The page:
Well, that was fast. Kim Kardashian is putting the kibosh on her marriage to Kris Humphries little more than 10 weeks after their $10-million wedding.
"I had hoped this marriage was forever but sometimes things don't work out as planned," she said in a statement.
The divorce comes just weeks after the premiere of "Keeping Up with the Kardashians: Kim’s Fairytale Wedding: A Kardashian Event" -- a two-night special that reportedly drew an average of 4 million viewers.
As extravagant as the wedding was and as public as the divorce has already become, Kim and Kris would not be the first celebrity couple to call it quits so soon after tying the knot. Take Liza Minelli and David Gest, who reportedly spent about $3.5 million on their wedding and separated after 16 months; or Eddie Murphy, who split with Tracey Edmonds just two weeks after getting hitched in French Polynesia on New Year's Day 2008.
There are hints that the upcoming season of "Kourtney and Kim Take New York" will give a look into the couple's dynamic preceding the divorce.
From MTV: "In previews for the show, fans have gotten a peek at the short-lived marriage. 'How am I going to have my career and live in Minnesota?' Kim asks Kris when he suggests they move to his hometown. His response? 'Baby, by the time you have kids and they're in school, nobody will probably care about you.' "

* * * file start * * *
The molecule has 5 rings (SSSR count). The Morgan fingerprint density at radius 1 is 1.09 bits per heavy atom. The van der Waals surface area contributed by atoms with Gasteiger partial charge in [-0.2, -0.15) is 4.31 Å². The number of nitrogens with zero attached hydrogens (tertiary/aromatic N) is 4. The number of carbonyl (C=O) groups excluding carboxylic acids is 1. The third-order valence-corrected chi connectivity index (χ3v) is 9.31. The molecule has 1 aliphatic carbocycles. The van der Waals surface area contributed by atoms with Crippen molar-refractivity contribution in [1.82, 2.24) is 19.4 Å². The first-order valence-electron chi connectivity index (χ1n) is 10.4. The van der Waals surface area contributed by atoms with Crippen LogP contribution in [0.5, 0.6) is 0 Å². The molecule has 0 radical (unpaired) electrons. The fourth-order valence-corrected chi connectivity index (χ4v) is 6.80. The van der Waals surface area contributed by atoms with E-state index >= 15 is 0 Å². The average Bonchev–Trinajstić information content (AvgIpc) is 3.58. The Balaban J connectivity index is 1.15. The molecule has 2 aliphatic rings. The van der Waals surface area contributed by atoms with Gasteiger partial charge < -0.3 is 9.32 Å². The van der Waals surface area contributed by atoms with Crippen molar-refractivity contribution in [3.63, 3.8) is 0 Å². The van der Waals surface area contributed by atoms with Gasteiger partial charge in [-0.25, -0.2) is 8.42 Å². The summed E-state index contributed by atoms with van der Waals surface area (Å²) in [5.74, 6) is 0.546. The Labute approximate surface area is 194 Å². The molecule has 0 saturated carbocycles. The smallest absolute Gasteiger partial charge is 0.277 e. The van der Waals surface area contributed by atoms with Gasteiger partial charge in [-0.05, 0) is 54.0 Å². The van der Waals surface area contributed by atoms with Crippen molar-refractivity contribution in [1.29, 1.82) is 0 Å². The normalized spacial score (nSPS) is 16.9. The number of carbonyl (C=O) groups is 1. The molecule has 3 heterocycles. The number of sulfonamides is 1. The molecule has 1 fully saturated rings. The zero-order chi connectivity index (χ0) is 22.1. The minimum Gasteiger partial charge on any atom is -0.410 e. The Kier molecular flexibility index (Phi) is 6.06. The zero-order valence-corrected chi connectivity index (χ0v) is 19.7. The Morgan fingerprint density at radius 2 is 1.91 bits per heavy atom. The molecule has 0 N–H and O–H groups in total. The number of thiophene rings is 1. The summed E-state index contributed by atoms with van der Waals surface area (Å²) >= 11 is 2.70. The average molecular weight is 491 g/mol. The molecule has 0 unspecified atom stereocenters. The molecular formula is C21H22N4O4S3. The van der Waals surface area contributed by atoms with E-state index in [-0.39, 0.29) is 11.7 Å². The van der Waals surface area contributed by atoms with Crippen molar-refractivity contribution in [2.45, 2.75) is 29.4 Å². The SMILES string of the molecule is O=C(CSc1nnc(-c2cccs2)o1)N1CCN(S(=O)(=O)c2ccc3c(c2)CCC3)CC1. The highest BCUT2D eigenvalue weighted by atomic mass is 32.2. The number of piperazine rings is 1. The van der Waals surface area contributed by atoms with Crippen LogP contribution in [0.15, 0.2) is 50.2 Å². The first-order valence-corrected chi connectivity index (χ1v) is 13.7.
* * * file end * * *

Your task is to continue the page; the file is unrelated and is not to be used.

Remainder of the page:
Giving up a thriving career did not appear to be on the bride's to-do list.
Some research shows that women with careers may be more likely to leave an unhappy marriage. "When wives report better-than-average marital satisfaction, their employment affects neither spouse's exit," according to a 2011 study in the American Journal of Sociology, the authors write. "However, when wives report below-average marital satisfaction, their employment makes it more likely they will leave."
It might seem like more financially well-off couples should have fewer financial problems getting in the way; studies such as a 2011 paper from Psychological Reports show that the more financially satisfied a couple is, the more stable they are to be in their marriages. But even rich couples can have nasty arguments over money, perhaps potentially causing marital problems.
As EW's Popwatch observed about the wedding special, "Humphries was routinely railroaded over wedding plans by Kim and Kris [Jenner, Kardashian's mother] and routinely badmouthed by Kim’s sister Khloe, who was determined he sign a prenuptial agreement."
Taking the historical view, another 2011 study in the Journal of Family History found that, at least in 19th and early 20th century Netherlands, the higher your social class, the higher the rate of divorce. Perhaps having social (and economic) status to spare buffers the negative financial and social impacts of divorce, if not the emotional ones.
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